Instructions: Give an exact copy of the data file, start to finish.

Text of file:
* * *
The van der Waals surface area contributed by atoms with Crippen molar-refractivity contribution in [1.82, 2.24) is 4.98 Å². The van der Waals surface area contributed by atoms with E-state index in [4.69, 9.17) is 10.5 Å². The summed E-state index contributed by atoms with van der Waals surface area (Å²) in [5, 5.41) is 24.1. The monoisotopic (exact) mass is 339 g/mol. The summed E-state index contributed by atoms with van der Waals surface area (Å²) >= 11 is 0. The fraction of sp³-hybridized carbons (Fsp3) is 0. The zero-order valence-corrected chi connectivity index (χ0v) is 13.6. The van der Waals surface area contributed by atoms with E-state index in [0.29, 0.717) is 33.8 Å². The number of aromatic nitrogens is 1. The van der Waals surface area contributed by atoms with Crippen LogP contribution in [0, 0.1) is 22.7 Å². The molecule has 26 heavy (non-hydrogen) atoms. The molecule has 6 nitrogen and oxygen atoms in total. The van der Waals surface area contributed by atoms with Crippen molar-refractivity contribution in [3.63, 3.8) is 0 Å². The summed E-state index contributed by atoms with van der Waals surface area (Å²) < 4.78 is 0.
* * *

The van der Waals surface area contributed by atoms with Crippen molar-refractivity contribution in [1.82, 2.24) is 4.98 Å². The van der Waals surface area contributed by atoms with E-state index in [4.69, 9.17) is 10.5 Å². The summed E-state index contributed by atoms with van der Waals surface area (Å²) in [5, 5.41) is 24.1. The monoisotopic (exact) mass is 339 g/mol. The summed E-state index contributed by atoms with van der Waals surface area (Å²) >= 11 is 0. The fraction of sp³-hybridized carbons (Fsp3) is 0. The zero-order valence-corrected chi connectivity index (χ0v) is 13.6. The van der Waals surface area contributed by atoms with E-state index in [0.29, 0.717) is 33.8 Å². The number of aromatic nitrogens is 1. The van der Waals surface area contributed by atoms with Crippen LogP contribution in [0, 0.1) is 22.7 Å². The molecule has 26 heavy (non-hydrogen) atoms. The molecule has 6 nitrogen and oxygen atoms in total. The van der Waals surface area contributed by atoms with Crippen molar-refractivity contribution in [3.63, 3.8) is 0 Å². The summed E-state index contributed by atoms with van der Waals surface area (Å²) < 4.78 is 0.